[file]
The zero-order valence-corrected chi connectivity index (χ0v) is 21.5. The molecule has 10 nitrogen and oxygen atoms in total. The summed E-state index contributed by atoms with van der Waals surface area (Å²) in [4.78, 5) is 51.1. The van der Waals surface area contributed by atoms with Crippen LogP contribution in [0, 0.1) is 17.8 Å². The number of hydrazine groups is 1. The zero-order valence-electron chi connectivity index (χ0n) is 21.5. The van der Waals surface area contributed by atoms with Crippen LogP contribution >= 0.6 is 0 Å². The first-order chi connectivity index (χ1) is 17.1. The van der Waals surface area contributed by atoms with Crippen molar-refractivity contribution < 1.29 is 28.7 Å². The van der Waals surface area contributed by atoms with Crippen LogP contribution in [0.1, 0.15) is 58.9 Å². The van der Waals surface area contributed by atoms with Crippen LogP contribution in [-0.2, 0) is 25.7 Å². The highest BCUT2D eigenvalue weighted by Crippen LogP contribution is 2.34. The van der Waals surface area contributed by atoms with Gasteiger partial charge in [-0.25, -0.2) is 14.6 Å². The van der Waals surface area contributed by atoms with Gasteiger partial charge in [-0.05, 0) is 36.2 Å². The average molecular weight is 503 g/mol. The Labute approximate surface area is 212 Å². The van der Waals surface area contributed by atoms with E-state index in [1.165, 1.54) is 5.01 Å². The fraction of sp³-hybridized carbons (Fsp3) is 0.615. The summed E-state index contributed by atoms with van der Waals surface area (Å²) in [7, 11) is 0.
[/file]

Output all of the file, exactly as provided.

The zero-order valence-corrected chi connectivity index (χ0v) is 21.5. The molecule has 10 nitrogen and oxygen atoms in total. The summed E-state index contributed by atoms with van der Waals surface area (Å²) in [4.78, 5) is 51.1. The van der Waals surface area contributed by atoms with Crippen LogP contribution in [0, 0.1) is 17.8 Å². The number of hydrazine groups is 1. The zero-order valence-electron chi connectivity index (χ0n) is 21.5. The van der Waals surface area contributed by atoms with Crippen LogP contribution >= 0.6 is 0 Å². The first-order chi connectivity index (χ1) is 17.1. The van der Waals surface area contributed by atoms with Crippen molar-refractivity contribution < 1.29 is 28.7 Å². The van der Waals surface area contributed by atoms with Crippen LogP contribution in [0.1, 0.15) is 58.9 Å². The van der Waals surface area contributed by atoms with Crippen LogP contribution in [-0.2, 0) is 25.7 Å². The highest BCUT2D eigenvalue weighted by Crippen LogP contribution is 2.34. The van der Waals surface area contributed by atoms with Gasteiger partial charge in [-0.25, -0.2) is 14.6 Å². The van der Waals surface area contributed by atoms with Gasteiger partial charge in [-0.05, 0) is 36.2 Å². The average molecular weight is 503 g/mol. The Labute approximate surface area is 212 Å². The van der Waals surface area contributed by atoms with E-state index in [1.165, 1.54) is 5.01 Å². The fraction of sp³-hybridized carbons (Fsp3) is 0.615. The summed E-state index contributed by atoms with van der Waals surface area (Å²) in [7, 11) is 0.